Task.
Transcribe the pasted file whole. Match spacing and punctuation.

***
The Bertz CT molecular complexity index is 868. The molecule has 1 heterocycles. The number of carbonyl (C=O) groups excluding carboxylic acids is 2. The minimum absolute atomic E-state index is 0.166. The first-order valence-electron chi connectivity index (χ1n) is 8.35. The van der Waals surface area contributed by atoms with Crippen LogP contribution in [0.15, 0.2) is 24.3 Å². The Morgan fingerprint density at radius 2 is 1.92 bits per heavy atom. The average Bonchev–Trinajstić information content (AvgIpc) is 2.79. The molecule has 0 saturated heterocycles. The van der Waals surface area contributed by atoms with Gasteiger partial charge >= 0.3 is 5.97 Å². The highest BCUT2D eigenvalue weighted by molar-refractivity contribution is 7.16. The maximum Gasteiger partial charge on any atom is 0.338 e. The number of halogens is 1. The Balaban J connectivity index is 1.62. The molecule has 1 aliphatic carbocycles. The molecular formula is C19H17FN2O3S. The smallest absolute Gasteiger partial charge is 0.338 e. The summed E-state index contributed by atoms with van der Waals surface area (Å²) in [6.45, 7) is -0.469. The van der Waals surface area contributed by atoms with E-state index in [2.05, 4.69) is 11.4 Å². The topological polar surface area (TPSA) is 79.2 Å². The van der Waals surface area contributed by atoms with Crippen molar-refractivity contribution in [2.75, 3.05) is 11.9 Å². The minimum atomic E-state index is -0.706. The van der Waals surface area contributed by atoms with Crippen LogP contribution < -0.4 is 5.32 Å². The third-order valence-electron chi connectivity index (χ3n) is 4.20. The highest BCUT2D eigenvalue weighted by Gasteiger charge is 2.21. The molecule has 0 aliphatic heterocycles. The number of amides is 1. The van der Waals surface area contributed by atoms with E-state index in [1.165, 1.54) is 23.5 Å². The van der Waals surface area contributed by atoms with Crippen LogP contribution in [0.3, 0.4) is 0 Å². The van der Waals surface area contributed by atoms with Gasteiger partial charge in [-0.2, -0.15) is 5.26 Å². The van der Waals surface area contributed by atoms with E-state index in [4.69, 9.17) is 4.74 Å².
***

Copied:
The Bertz CT molecular complexity index is 868. The molecule has 1 heterocycles. The number of carbonyl (C=O) groups excluding carboxylic acids is 2. The minimum absolute atomic E-state index is 0.166. The first-order valence-electron chi connectivity index (χ1n) is 8.35. The van der Waals surface area contributed by atoms with Crippen LogP contribution in [0.15, 0.2) is 24.3 Å². The Morgan fingerprint density at radius 2 is 1.92 bits per heavy atom. The average Bonchev–Trinajstić information content (AvgIpc) is 2.79. The molecule has 0 saturated heterocycles. The van der Waals surface area contributed by atoms with Gasteiger partial charge >= 0.3 is 5.97 Å². The highest BCUT2D eigenvalue weighted by molar-refractivity contribution is 7.16. The maximum Gasteiger partial charge on any atom is 0.338 e. The number of halogens is 1. The Balaban J connectivity index is 1.62. The molecule has 1 aliphatic carbocycles. The molecular formula is C19H17FN2O3S. The smallest absolute Gasteiger partial charge is 0.338 e. The summed E-state index contributed by atoms with van der Waals surface area (Å²) in [6.45, 7) is -0.469. The van der Waals surface area contributed by atoms with E-state index in [2.05, 4.69) is 11.4 Å². The topological polar surface area (TPSA) is 79.2 Å². The van der Waals surface area contributed by atoms with Crippen molar-refractivity contribution in [2.75, 3.05) is 11.9 Å². The minimum atomic E-state index is -0.706. The van der Waals surface area contributed by atoms with Crippen LogP contribution < -0.4 is 5.32 Å². The third-order valence-electron chi connectivity index (χ3n) is 4.20. The highest BCUT2D eigenvalue weighted by Gasteiger charge is 2.21. The molecule has 0 aliphatic heterocycles. The number of amides is 1. The van der Waals surface area contributed by atoms with E-state index in [1.165, 1.54) is 23.5 Å². The van der Waals surface area contributed by atoms with Crippen LogP contribution in [0.3, 0.4) is 0 Å². The van der Waals surface area contributed by atoms with Gasteiger partial charge in [-0.2, -0.15) is 5.26 Å². The van der Waals surface area contributed by atoms with E-state index in [4.69, 9.17) is 4.74 Å².